Noida, Uttar Pradesh, India
Mar 20, 2017, 12.59 PM
Probalika Baruah, a resident of Delhi, recently narrated on Facebook her horrific experience with an Uber driver. The alleged claims were harassment, stalking and misbehaviour by the Uber driver. It took mere seconds to garner public interest in the event. The social media was abuzz with fear and apprehension.
The media scrutiny on such issues makes us wonder about the poor standard of safety and security that women suffer from on the Indian roads. Another unfortunate incident happened last year when Kayum Pegu died because negligent and rash driving of some other Uber cab driver. With the growing number of such cases, the transport department officials in Delhi and Karnataka plan to ban Uber POOL and Ola Share.
Incidentally, services, such as Uber POOL and Ola Share were formed, primarily, to help “decongest cities”, provide “cost effective” transport and ensure “ease of use”. The government, however, claims that such services are “illegal”. The Detroit-based consultancy firm Urban Science's managing director in India, Amit Kaushik emphasised, “even though it is economical for the riders, but it is a security concern”. He suggested, “security concerns are a big problem, and these services should be restricted if regulations are not in place”.
Overcoming an Uncertain Future
The future of alternative transport in India was uncertain a few years ago. As a security measure, the government authorities temporarily banned the app-based transport network. However, banning might not be the ultimate solution to mitigate the crisis situation. Ideally, the situation should be closely analysed and gradually resolved. Safety cannot be guaranteed, although greater harm can be avoided through the adoption of preventive measures.
According to Thomas Frey, the Senior Futurist at the DaVinci Institute, “industry challenges, global demands and consumer trends” will define the future of automobile transportation. Thus, to resolve the crisis, the concerned sector has to identify challenges of alternative transport, understand the disputes that have been impacting the industry as well as track consumer trends.
Evidently, customers prefer comfortable rides with personalised services; they want drivers with knowledge of the local areas; they look for convenient access to the cabs from any part of the city and disable-friendly services. It is seen that the attractive business model is successfully luring riders to this new mode of transport. The bottom line is the app based aggregators are helping consumers who cannot afford a car or do not wish to purchase a car with the daily commute.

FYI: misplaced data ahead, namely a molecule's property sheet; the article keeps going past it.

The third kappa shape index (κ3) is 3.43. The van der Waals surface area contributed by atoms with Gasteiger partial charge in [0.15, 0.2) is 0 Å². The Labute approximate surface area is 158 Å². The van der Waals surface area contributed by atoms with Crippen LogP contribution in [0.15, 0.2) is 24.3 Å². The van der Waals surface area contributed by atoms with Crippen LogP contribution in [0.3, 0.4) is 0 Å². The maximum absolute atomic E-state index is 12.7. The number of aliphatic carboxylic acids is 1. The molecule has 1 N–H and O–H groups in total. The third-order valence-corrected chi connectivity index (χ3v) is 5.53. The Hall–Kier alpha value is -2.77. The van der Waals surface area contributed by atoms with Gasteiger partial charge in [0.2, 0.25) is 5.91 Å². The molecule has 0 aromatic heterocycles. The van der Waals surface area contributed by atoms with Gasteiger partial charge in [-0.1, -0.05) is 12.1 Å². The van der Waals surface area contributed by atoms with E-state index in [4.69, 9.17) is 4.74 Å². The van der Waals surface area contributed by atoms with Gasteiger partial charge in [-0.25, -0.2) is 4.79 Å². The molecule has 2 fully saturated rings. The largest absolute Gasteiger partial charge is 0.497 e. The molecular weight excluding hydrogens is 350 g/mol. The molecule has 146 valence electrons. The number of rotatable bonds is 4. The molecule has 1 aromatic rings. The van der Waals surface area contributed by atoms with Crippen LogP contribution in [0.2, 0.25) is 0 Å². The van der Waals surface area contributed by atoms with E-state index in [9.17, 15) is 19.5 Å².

How to tabulate welfare?
Clearly, understanding the preferences of a consumer is singularly significant. In his bestselling book ‘Connect’, John Browne identifies how companies that potentially keeps society’s welfare in mind do comparatively well. To support his claim, Browne pointed out to the sustainability measures of Unilever. The business model, which the company adopted, substantially reduced water usage by 32 per cent (2008) and it helped boost revenues to 48 billion euros in 2014.
Browne, therefore, urges that companies should be “far-sighted enough to make friends before they need them and to communicate in a language that exudes authenticity rather than propaganda”. Similarly, for alternate transport to flourish, safety and security of the passengers should be the prime concern.
In India, companies have installed an SOS button in the apps as a safety measure. The current government in Delhi has also done the same in every new taxi. The spokesperson of Aam Admi Party, Nagendar Sharma has pointed out that licenses are to be provided only to taxis with the subscribed technology. Hopefully, installation of the new sophisticated technology will help to alert everyone nearby in case of an adverse situation.